I learned a lot from the real tuberose flowers I encountered last year in Indonesia. Mainly, that the slovenly, skirt-hitched, snow-white she-devils – sloe-eyed, tropical, sultry – tuberose: that classic, buttery tuberose you either love or hate, sickening and stench-breathed to some; voluptuous and heart fluttering to others, is a very loose interpretation of the natural reality of the flowers I regarded and smelled before me, which I found, rather, to be more chaste; green : contained. Quite innocent, almost. Pretty. White. Yes, as I wrote in my piece on those Malang tuberoses, as the day wore on, the flowers did release vague olfactive reminiscences of all those classic tuberoses at different hours of the day; a reality that fascinated me, as I name-checked favourites that I got brief perfume snatches of; but which did nothing, all the same, to detract from the fact that tuberose, despite that lactic, pink- fleshed, come-on, is a lot lighter and fresher in reality than we have been led to believe. She has been tarnished as a harlot, the dirtiest of all flowers, with just one thing always there on her mind, but I have to say that I sensed something different. And while Carnal Flower definitely comes closest to the actuality of the tuberose flowers, at least the ones of the Javan variety that I experienced personally, there is still, though, perhaps something overly studied about that scent; a certain ‘bite of seriousness’ that is dense, clinical, abridged, despite its airiness. Having said that, I do love it, as I do practically all tuberose perfumes – I just can’t help myself – they break through the boring barriers of the everyday mundane, somehow, these flowers – my favourites including Tubéreuse Caprieuse by Histoires de Parfums (a scent to lose my mind to); Moroccan Tuberose by Illuminum (tropical, clear and dreamy); Balenciaga Michelle, withs its deep, Sapphic secrets; and Tubéreuse de Caron (which I think is just about perfect). I also retain, still, a soft spot the original tuberosian Chloé by Parfums Lagerfeld as well: so soft, gauzy, bodied….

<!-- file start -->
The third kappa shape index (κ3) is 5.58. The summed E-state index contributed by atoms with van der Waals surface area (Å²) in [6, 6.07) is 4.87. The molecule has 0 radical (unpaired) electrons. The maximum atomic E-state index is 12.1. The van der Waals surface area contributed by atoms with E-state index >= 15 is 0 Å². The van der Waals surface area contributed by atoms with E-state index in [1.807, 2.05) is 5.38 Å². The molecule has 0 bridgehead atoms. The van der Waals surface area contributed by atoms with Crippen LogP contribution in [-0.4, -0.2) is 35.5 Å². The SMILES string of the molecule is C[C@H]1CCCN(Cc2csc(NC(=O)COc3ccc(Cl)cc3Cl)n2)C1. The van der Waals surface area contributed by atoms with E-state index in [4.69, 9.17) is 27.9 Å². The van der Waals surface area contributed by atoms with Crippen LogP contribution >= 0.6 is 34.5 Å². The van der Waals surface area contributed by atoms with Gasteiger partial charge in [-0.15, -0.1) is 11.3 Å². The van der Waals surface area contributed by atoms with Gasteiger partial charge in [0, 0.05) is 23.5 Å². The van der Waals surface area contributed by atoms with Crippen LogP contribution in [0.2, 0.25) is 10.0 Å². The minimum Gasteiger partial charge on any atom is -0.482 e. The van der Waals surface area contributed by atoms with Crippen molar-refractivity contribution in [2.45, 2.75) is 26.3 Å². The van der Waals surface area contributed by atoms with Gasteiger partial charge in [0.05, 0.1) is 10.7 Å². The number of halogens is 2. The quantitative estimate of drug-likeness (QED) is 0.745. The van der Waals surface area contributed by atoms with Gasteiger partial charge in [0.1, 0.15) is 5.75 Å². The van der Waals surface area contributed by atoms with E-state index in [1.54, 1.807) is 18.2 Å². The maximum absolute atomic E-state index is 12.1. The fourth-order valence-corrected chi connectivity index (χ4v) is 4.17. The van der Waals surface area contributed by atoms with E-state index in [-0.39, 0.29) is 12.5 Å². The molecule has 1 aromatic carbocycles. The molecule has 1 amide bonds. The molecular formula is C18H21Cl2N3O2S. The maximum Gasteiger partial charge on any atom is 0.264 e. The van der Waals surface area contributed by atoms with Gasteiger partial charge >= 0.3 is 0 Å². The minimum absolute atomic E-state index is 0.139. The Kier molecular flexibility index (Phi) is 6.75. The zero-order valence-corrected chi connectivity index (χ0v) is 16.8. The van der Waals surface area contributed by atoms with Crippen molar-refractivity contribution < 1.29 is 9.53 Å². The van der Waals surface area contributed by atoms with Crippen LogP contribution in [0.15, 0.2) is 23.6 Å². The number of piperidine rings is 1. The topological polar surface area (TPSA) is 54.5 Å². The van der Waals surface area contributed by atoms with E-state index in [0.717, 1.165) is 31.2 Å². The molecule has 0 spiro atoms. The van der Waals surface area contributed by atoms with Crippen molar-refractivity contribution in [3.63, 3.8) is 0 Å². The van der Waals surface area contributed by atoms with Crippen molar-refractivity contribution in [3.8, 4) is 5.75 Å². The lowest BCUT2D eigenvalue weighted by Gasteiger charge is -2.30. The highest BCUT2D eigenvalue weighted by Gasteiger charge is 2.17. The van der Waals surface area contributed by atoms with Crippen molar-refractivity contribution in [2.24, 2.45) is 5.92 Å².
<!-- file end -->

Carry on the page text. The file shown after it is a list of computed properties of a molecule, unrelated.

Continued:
Sensual Tuberose, a limited edition scent from Bois 1920, is a worthwhile addition to the ever-expanding tuberose canon, a scent in the classic, fresh and creamy vein, with a sweet and fruited tuberose accord (peach, coriander), wedded to skin-tracing moments of orris butter, heliotrope, and coconut, and undernotes of patchouli, musk, and benzoin. It is quite sexy and alluring, flighty – flirtatious, if perhaps lacking that magical something – that unifying, secret ingredient that might have made it more unique. I would need to spend an evening with someone wearing Sensual Tuberose to come to any further conclusions about its qualities – I fear there may be a thinness in its heart – but that might just be the way my skin is interpreting it.